Why Boys Need to Know About Menstrual Cycles

It will make them better men.

Photo by J. Cain. That’s me and the boy. YEARS ago.

My son and I talk about almost everything, and I mean everything. If he asks me a tough question, I answer as honestly and as age-appropriately as possible. I don’t lie. I don’t sugarcoat. I don’t skirt the issue.

From when he was little and would follow me into the bathroom, like toddlers do, he would see The Red. He’d say, “Why do you make red pee-pee?” I said something like, “A woman’s body tries every month to make a baby. If she can’t, then there is red but it is not pee-pee.” This satisfied him at 3 years old. As he aged, I added more information. He would usually signal in some way that he’d heard enough. Occasionally, I would gently push passed that comfort zone and provide a piece of critical information.

This is a diagram of a uterus, fallopian tube and cervix I drew to give my boy better information about where the babies actually are when gestating and where all that period blood comes from. I saved this because I’ve never drawn a nicer eggplant in my life. :-)

When it comes to menstrual cycles, the last thing I want is for my son to be grossed out or put his hands over his ears and shout “la la la la la I can’t hear you la la la la!” Instead, I want him to appreciate a little bit of what women go through each month and be compassionate instead.

Around here, sometimes a kid forgets to flush. No one gets freaked out, we just flush the toilet but then one day, the water was a light shade of pink and my son reacted. I said, “You don’t even flinch when someone leaves a floater in there but now you are grossed out by pink water? Get over it.” He did.

My cycle has always been a heavy one. For the first few days, it is best to just stay home and close to the bathroom. This is a hereditary thing. To be honest, I’m one of the few women in my family, on my mom’s side, that still has a uterus as she’s pushing fifty years old. My mom had hers removed at 29. I’m not sure if being the one in the family with the longest surviving uterus is something I should be proud of but back in the day, I guess they just yanked it out if you were done with procreating and had a really heavy period.

Nowadays there are options for women with heavy cycles who are done with having babies. Doctors seem to resort to a hysterectomy less. Yay. That being said, I still have mine and it is getting wiley. Hello, peri-menopause. How you doin’?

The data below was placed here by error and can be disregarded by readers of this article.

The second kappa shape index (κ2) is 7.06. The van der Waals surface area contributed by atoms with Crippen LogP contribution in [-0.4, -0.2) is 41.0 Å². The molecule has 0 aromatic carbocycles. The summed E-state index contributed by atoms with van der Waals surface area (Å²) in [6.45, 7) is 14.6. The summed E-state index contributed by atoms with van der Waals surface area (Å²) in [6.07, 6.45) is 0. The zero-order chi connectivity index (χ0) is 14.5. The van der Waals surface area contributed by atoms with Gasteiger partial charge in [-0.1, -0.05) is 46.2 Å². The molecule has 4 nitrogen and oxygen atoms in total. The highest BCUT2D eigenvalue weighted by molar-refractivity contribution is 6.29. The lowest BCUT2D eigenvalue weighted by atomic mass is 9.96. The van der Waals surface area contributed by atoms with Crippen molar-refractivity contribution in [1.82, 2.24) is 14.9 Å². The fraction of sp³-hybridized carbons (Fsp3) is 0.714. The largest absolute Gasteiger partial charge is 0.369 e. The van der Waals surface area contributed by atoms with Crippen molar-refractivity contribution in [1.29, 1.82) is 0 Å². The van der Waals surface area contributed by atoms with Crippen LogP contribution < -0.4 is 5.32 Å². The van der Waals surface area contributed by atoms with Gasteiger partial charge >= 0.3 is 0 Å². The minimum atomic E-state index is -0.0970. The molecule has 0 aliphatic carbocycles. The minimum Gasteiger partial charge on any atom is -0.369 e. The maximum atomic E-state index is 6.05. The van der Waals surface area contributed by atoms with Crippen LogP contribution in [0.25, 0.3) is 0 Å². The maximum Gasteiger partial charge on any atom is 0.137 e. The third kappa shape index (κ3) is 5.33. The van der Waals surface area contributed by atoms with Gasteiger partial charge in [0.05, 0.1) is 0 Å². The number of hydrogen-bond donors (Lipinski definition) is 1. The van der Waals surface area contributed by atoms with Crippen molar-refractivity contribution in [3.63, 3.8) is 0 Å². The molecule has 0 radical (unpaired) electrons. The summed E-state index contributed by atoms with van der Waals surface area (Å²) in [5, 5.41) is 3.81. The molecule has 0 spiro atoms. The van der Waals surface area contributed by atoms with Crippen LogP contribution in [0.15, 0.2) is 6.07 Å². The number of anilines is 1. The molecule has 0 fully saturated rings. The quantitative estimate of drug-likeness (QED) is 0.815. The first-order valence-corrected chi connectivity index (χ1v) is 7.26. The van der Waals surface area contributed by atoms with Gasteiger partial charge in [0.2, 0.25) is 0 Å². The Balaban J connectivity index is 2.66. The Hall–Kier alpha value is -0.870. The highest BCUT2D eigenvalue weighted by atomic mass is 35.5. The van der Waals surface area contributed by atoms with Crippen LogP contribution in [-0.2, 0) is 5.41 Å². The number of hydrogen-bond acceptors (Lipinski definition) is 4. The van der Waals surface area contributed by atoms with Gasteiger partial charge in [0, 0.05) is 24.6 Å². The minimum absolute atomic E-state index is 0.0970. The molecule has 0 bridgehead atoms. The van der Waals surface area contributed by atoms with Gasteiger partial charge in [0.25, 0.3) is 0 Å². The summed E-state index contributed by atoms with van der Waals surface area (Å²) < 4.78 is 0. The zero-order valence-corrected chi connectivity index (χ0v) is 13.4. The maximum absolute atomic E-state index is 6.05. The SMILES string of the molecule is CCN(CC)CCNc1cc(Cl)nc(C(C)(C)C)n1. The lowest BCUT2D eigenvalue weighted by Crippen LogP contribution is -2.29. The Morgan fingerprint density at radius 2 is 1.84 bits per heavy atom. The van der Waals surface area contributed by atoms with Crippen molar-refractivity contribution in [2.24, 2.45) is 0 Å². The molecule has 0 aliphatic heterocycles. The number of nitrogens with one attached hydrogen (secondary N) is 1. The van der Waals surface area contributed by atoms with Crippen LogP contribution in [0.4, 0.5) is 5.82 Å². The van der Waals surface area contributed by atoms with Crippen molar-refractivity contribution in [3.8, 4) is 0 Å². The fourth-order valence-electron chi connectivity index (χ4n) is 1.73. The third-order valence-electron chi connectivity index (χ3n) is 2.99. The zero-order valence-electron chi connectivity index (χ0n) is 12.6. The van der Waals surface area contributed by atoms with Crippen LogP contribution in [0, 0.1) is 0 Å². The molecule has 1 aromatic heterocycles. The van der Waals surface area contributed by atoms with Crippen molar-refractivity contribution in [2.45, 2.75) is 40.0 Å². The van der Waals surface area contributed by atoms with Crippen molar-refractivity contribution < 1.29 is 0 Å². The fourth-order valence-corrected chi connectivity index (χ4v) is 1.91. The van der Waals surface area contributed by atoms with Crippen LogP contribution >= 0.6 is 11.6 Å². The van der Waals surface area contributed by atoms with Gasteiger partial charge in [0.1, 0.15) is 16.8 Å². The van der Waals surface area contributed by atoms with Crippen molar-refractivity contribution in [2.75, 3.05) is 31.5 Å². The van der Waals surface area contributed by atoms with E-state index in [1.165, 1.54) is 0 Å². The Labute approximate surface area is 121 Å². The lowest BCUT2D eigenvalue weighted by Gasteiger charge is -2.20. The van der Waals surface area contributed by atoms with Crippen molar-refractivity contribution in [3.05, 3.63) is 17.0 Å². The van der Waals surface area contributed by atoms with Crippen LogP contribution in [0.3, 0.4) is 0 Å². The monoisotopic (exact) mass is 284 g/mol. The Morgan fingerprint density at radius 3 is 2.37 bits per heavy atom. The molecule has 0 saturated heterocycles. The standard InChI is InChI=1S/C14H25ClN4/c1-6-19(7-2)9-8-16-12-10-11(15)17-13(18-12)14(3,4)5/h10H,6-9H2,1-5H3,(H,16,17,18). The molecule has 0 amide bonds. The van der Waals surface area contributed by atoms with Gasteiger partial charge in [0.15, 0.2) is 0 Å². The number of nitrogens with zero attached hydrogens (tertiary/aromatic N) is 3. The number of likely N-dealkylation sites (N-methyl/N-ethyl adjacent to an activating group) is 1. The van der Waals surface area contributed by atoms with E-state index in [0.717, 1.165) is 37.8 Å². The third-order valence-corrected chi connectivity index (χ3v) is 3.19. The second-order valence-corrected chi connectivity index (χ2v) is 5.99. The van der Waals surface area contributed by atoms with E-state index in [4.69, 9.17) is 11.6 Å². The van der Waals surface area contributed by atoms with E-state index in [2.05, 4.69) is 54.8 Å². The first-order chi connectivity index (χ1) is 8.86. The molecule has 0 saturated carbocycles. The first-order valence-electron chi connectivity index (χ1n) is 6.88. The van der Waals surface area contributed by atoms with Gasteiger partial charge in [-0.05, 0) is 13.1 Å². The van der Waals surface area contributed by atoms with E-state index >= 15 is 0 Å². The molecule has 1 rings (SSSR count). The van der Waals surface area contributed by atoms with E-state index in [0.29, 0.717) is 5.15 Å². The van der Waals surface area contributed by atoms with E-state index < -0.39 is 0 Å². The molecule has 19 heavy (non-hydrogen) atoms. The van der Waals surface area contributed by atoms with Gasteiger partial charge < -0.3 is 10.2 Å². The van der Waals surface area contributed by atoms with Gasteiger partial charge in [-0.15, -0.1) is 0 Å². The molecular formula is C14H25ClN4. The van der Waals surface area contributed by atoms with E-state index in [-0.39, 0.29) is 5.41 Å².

Back to the point. I talk with my son about a bunch of stuff, my menstrual cycle being one of them. He is not weirded out when I ask him to grab my tampon and pad stash bag and put it in my purse. He is not weirded out when I bleed through my clothes but he helps me instead. He understands that I am in pain or uncomfortable. He gets it.

I do this because I want him to be compassionate and loving toward any girl or woman he encounters who is going through that time of the month. Especially now that he is a pre-teen. Instead of ridiculing or avoiding, I would prefer he be accommodating. He was bummed out one day because I had to postpone an activity due to my period. He was upset but then I asked how he thinks I might be feeling since I cannot do the activity either. He realized that I might also be upset at missing out on some fun. #empathy

We have a trip planned soon. We are traveling down to the sunshine state to attend a family memorial. My husband’s family doesn’t seem to do funerals but memorials since the family is spread out all over. Easier to arrange a wake/party of sorts to give people time to plan it than expect folks to fly in from the four corners on a moment’s notice.

Before, when things were regular and predictable, I could actually plan my vacations or events around my period so that I wasn’t horribly inconvenienced by flow the equivalent to a stuck pig and ruin my trip. Nowadays, not so much. I’m going through The Change.

For me, it is a long, slow, “Am I pregnant or just getting old” time filled with uncertainty. It is reverse puberty that is stretched out for over a decade thus far. I’ve been in peri-menopause for 11 years. I gotten pregnant twice. Thankfully, very few hot flashes.

Our trip was approaching. I hadn’t gotten my period and I really didn’t want to be on the coast at a memorial and worried about bleeding on the chairs or in someone else’s bed. It’s bad enough having a Godfather Moment in my own bed, but then the signs started. I felt the pangs. I’ve been at this crap for 33 years, I know the deal. Yet, it was only 18 days ago that I had the last one. I was hoping they would get farther apart and lighter each time but alas, it is not to be. Yet.

I had mentioned this to my husband and my son was in earshot. My boy chimed in that he thought it would truly suck that I would be sidelined by this thing I have to go through, sometimes upwards of 2 to 3 times a month. Aside from the memorial, we are going to check out some stuff that my hubby used to do. This area of Florida was where they would spend part of their summers, my hubby and his sis. Call us creepy but we are combining a short vacation with a family memorial. I call it frugal.

It started, thankfully, and the first few days were like they always are: a hot mess. Literally. A hot mess. It’s October and over 90+ degrees here and it shouldn’t be like that. Just everything about a heavy period in the heat is horrible. Anyway, it should all be over by the time we leave for this thing we gotta do. My son knew that I had started my period without asking or hearing me say it. He saw the signs. He said, “Yay! I’m glad that you will more comfortable.”

If that doesn’t make a woman (and a mother’s) heart sing, I’m not sure what does.



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